The Northeast's Top Ski Resorts
So, how will you choose your winter-fun destination? It's not all about vertical drop. Sometimes, you want the ultimate ski town vibe. For some vacationers, hitting the slopes on the cheap is what matters most. Or maybe you're looking for a family-friendly ski area, where you can introduce kids to the sport.
Even tiny Rhode Island has one ski area, but if you're really looking to maximize your winter vacation time, here are 12 Northeast ski destinations to consider, from north to south:
- Sunday River in Newry, Maine, sprawls across eight majestic peaks and offers trails for all levels, the ski town amenities you expect, and colorful events like the annual Santa Sunday.
- Sugarloaf in Carrabassett Valley is Maine's largest ski area with its largest vertical drop. You'll be among serious skiers here and love all the natural snowfall.
- Stowe in Vermont is as picturesque a ski spot as you'll find in the Northeast, and with Vail Resorts newly operating the mountain resort—the company's first property in the East—you can expect good things.
- Whiteface Mountain in Lake Placid, New York, is where Olympic dreams came true. One-third of the peak's trails are for expert skiers only. Don't worry, there's plenty of fun for everyone including your chance to try bobsledding.
- Tuckerman Ravine is a destination for daredevils. High in New Hampshire's White Mountains, it's the extreme skiing capital of the Northeast and an option to consider for spring ski trips.
- Bretton Woods is a storied resort in the heart of the White Mountains. New Hampshire's largest ski area is a destination not only for downhill runs but for glade skiing, cross-country skiing, dogsledding and even winter ziplining.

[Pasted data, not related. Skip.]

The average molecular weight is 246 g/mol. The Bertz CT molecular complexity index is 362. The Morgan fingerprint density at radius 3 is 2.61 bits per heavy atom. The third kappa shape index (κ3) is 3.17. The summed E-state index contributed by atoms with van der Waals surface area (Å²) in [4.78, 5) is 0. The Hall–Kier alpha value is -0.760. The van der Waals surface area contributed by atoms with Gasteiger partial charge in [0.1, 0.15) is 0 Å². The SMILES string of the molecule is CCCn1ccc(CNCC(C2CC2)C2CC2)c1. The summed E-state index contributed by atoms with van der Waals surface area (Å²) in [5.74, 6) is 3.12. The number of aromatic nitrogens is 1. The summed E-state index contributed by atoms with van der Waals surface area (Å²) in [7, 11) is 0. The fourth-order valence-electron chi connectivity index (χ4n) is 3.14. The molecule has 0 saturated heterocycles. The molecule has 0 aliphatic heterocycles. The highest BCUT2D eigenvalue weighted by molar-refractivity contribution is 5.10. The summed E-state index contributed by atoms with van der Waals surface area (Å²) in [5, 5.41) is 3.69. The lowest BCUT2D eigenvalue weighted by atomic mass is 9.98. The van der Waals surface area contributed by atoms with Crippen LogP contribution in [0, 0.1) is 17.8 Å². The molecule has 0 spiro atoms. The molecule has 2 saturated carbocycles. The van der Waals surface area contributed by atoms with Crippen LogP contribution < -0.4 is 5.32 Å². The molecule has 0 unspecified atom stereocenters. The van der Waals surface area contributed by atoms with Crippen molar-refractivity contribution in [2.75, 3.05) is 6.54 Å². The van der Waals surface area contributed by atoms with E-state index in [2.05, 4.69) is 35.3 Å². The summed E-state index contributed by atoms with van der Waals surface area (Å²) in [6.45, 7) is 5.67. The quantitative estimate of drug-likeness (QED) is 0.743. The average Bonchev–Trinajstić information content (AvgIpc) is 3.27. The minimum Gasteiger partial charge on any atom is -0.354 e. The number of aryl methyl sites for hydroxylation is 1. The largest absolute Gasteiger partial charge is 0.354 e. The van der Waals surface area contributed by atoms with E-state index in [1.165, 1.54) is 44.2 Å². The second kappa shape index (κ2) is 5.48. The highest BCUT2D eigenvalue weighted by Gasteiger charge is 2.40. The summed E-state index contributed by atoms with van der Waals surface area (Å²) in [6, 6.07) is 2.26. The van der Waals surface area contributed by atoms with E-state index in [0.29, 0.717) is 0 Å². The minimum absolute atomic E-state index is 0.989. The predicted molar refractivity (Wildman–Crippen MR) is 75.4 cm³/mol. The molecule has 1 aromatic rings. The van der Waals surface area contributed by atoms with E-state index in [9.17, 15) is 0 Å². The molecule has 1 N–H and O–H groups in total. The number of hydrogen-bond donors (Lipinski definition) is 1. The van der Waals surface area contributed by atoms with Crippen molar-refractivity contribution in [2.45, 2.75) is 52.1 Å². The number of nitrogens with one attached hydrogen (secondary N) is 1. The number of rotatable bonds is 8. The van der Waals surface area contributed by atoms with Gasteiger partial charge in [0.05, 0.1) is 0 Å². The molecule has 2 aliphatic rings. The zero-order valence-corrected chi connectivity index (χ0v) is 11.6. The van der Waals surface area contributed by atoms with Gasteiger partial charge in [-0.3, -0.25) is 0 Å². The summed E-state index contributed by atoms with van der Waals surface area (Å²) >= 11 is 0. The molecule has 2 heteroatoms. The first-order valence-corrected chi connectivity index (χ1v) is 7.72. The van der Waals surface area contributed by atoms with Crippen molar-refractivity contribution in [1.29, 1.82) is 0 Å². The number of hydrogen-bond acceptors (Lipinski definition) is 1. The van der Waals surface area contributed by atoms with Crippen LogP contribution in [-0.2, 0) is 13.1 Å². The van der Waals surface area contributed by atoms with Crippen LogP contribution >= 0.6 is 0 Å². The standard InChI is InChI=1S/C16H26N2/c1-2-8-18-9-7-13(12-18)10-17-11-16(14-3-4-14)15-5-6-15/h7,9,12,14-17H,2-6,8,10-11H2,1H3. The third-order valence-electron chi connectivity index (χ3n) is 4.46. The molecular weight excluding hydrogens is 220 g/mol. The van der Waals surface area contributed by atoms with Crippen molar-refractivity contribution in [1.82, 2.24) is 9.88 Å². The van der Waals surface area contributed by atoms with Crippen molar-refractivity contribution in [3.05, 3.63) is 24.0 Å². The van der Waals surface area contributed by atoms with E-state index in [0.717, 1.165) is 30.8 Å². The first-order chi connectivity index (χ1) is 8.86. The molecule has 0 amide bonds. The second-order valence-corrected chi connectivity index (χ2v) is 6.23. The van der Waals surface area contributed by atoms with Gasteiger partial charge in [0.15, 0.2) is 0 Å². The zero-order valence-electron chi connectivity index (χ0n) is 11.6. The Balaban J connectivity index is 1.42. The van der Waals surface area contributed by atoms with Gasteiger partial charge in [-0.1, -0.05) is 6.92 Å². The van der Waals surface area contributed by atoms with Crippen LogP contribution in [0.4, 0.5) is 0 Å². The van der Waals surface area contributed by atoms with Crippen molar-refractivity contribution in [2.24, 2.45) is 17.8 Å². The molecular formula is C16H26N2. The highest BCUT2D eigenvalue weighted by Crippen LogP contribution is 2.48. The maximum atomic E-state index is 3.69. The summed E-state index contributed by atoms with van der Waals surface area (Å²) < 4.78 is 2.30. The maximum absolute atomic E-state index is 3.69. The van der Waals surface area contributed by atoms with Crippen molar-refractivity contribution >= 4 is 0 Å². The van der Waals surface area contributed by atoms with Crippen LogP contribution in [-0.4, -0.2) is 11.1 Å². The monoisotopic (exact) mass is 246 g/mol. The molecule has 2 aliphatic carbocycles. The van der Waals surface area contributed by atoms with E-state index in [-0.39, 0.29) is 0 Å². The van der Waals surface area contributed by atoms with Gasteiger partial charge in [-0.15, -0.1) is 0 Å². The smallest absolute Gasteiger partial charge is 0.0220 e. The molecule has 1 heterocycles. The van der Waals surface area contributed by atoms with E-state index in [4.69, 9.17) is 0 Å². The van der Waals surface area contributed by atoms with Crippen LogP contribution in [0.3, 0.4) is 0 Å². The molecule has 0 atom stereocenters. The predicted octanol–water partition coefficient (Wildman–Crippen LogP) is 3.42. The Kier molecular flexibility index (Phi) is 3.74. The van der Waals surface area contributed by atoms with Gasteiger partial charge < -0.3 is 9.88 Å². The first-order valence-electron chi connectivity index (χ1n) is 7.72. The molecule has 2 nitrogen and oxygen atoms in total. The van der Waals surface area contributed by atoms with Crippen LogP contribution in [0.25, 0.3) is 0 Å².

- Loon Mountain in Lincoln, New Hampshire, is an ideal White Mountains winter destination for families. There are plenty of alternatives nearby and on-site for family members who don't ski.
- Killington in Vermont, nicknamed “The Beast of the East,” is a snowboarder's paradise in addition to owning the distinction of having more ski trails than any other New England ski resort.
- Jiminy Peak in the Berkshires of western Massachusetts is southern New England's leading destination for skiing and snowboarding. Don't ski? Ride New England's original mountain coaster.
- Wachusett Mountain in Princeton, Massachusetts, is one of the closest ski areas to Boston and even accessible via train if you don't have a car.
- Hunter Mountain in Hunter, New York, is the Catskills' enduring winter fun spot and the nearest big mountain to New York City. With 100% snowmaking, you can be sure the slopes are always ready for your arrival.
- Blue Mountain Resort, located just under two hours north of Philadelphia in Palmerton, Pennsylvania, is the Pocono Mountains' best choice for family ski trips.
Getting There and Around
The Northeast is served by so many airports in both New York State and New England, you'll want to compare schedules and airfares for more than one to find the best deal for your winter trip. Once you land, it is difficult to reach the region's ski country destinations without renting a car. Splurge and upgrade to an SUV: You'll be glad you did if a winter storm kicks up.
Vermont is your best option if train travel is your preferred mode of transportation. Amtrak's Vermonter and the Ethan Allen Express routes can get you close to the winter sports action.
If you're driving your own car, be sure it's stocked with winter essentials: an ice scraper, snow brush, warm blanket, hand warmers, windshield washer fluid, snacks and water, a flashlight, matches, a small shovel. If you don't belong to AAA or another auto club, consider downloading the Honk app on your phone in case you need to summon roadside assistance. Map websites and apps will help you plot the best route to your winter resort.